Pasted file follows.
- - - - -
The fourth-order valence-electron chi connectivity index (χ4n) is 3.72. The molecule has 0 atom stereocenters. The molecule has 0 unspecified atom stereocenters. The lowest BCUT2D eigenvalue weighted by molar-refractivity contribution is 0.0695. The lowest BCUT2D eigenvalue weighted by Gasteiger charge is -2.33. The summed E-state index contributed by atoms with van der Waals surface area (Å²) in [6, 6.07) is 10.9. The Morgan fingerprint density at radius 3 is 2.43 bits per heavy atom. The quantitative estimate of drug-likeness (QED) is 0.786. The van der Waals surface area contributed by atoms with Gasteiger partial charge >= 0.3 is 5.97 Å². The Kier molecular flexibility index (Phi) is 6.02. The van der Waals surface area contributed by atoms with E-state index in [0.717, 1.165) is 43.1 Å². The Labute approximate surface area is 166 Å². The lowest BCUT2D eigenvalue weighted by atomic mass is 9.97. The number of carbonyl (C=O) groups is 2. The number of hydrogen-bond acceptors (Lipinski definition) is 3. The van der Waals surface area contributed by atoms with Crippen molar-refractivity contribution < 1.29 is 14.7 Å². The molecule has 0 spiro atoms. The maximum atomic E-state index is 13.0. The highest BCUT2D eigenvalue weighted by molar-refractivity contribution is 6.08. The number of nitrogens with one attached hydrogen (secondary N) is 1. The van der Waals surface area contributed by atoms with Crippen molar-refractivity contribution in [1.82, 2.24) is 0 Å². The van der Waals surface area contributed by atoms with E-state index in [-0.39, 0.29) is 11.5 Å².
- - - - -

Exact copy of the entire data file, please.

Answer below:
The fourth-order valence-electron chi connectivity index (χ4n) is 3.72. The molecule has 0 atom stereocenters. The molecule has 0 unspecified atom stereocenters. The lowest BCUT2D eigenvalue weighted by molar-refractivity contribution is 0.0695. The lowest BCUT2D eigenvalue weighted by Gasteiger charge is -2.33. The summed E-state index contributed by atoms with van der Waals surface area (Å²) in [6, 6.07) is 10.9. The Morgan fingerprint density at radius 3 is 2.43 bits per heavy atom. The quantitative estimate of drug-likeness (QED) is 0.786. The van der Waals surface area contributed by atoms with Gasteiger partial charge >= 0.3 is 5.97 Å². The Kier molecular flexibility index (Phi) is 6.02. The van der Waals surface area contributed by atoms with E-state index in [0.717, 1.165) is 43.1 Å². The Labute approximate surface area is 166 Å². The lowest BCUT2D eigenvalue weighted by atomic mass is 9.97. The number of carbonyl (C=O) groups is 2. The number of hydrogen-bond acceptors (Lipinski definition) is 3. The van der Waals surface area contributed by atoms with Crippen molar-refractivity contribution < 1.29 is 14.7 Å². The molecule has 0 spiro atoms. The maximum atomic E-state index is 13.0. The highest BCUT2D eigenvalue weighted by molar-refractivity contribution is 6.08. The number of nitrogens with one attached hydrogen (secondary N) is 1. The van der Waals surface area contributed by atoms with Crippen molar-refractivity contribution in [1.82, 2.24) is 0 Å². The van der Waals surface area contributed by atoms with E-state index in [-0.39, 0.29) is 11.5 Å².